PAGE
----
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Trajectories of depression symptoms during the process of deployment in military couples

APA Citation:

Coppola, E. C., Christ, S. L., Topp, D., Southwell, K., Bailey, K., & MacDermid Wadsworth, S. (2022). Trajectories of depressive symptoms during the process of deployment in military couples. Military Psychology, 34(1), 110-120. https://doi.org/10.1080/08995605.2021.1974807

Abstract Created by REACH:

Using data from 339 National Guard couples, this study examined reports of Service members’ and their partners’ patterns of depressive symptoms based on whether they experienced a deployment. More specifically, Service members and their partners reported on depressive symptoms at several points across ~2 years. Depressive symptom trajectories varied between Service members and partners and depended on deployment experience (i.e., deploying Service members, partners of deploying Service members, non-deploying Service members, and partners of non-deploying Service members).


Mental health

Branch of Service:

Multiple branches

Military Affiliation:


Subject Affiliation:

Spouse of service member or veteran
Guard/Reserve member


Adulthood (18 yrs & older)
Young adulthood (18 - 29 yrs)
Thirties (30 - 39 yrs)
Middle age (40 - 64 yrs)


Longitudinal Study
Quantitative Study


Coppola, Elizabeth C., Christ, Sharon L., Topp, David, Southwell, Kenona, Bailey, Keisha, MacDermid Wadsworth, Shelley


Informed by life course theory, we estimated depression symptom trajectories for couples throughout a deployment cycle using data from a longitudinal study of National Guard couples (n= 339). One-third of couples served as a comparison group by participating in data collection after their deployments were canceled. We proposed that 1) service members and partners would display multiple trajectories of depression symptoms that differ as a function of role (i.e., service member or at-home partner) and exposure to deployment; 2) trajectory patterns would be associated with indicators of human capital; 3) service members’ and partners’ depression symptoms would be linked to each other. We found that depressive symptom trajectories varied by exposure to deployment and role, and that higher levels of human capital were mostly associated with lower depressive symptoms, although we did not find support for partner interdependence. Results were considered in the context of life course theory and emotional cycles of deployment.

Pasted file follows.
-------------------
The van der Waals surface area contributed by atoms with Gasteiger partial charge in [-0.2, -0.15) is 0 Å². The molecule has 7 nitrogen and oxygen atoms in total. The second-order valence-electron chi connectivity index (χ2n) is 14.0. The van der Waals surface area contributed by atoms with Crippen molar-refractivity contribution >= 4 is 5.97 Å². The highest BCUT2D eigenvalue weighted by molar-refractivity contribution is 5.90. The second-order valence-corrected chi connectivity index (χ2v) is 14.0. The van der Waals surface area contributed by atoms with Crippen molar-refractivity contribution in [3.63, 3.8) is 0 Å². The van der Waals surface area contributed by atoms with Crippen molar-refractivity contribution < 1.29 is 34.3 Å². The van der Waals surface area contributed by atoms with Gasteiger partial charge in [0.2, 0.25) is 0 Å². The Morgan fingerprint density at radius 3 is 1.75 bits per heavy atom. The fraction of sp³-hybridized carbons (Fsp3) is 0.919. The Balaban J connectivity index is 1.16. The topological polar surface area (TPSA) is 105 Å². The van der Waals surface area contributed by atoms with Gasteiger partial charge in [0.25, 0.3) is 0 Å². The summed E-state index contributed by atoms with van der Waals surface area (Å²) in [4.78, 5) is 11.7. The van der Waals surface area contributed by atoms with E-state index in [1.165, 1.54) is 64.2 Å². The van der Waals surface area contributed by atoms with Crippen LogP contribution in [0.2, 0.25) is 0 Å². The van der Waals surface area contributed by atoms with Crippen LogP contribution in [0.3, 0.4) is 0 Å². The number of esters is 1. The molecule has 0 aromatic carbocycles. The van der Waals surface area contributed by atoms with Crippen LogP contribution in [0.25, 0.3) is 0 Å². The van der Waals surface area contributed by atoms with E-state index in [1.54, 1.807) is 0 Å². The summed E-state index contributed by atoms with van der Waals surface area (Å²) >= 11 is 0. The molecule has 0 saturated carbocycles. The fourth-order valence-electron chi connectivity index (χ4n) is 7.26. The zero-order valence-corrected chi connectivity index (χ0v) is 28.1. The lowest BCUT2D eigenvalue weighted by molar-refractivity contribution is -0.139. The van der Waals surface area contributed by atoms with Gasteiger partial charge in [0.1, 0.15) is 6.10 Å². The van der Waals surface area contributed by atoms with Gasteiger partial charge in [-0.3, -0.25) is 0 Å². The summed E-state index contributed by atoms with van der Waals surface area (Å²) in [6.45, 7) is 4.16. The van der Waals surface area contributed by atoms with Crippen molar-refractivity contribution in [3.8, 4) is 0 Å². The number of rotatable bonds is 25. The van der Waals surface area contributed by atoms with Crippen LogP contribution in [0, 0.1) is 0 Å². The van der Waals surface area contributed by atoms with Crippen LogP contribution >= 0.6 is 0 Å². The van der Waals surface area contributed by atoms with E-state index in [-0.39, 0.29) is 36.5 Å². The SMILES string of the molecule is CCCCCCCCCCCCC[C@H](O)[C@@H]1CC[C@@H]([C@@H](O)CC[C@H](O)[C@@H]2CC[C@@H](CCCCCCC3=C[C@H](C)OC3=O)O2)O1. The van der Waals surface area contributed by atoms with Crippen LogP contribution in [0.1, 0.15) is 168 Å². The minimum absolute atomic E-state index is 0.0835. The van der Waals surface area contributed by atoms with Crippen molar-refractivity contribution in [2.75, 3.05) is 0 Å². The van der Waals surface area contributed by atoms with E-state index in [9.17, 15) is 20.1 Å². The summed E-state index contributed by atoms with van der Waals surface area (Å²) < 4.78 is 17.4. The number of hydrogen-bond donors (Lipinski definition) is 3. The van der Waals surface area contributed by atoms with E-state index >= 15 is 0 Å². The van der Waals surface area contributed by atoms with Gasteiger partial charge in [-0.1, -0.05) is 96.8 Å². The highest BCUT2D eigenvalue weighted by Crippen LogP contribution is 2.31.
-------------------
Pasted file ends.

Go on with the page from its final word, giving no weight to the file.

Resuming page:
Publisher/Sponsoring Organization:

Taylor & Francis

Publication Type:

REACH Publication

Author Affiliation:

Human Development & Family Studies, Purdue University, ECC
Human Development & Family Studies, Purdue University, SLC
Human Development & Family Studies, Purdue University,DT
Eagle Technologies, Inc, KS
Human Development & Family Studies, Purdue University, KB
Human Development & Family Studies, Purdue University, SMW


depression symptoms, life course theory, Military couples, trajectories

View Research Summary:

REACH Publication Type:

Research Summary

REACH Newsletter:

  July 2022

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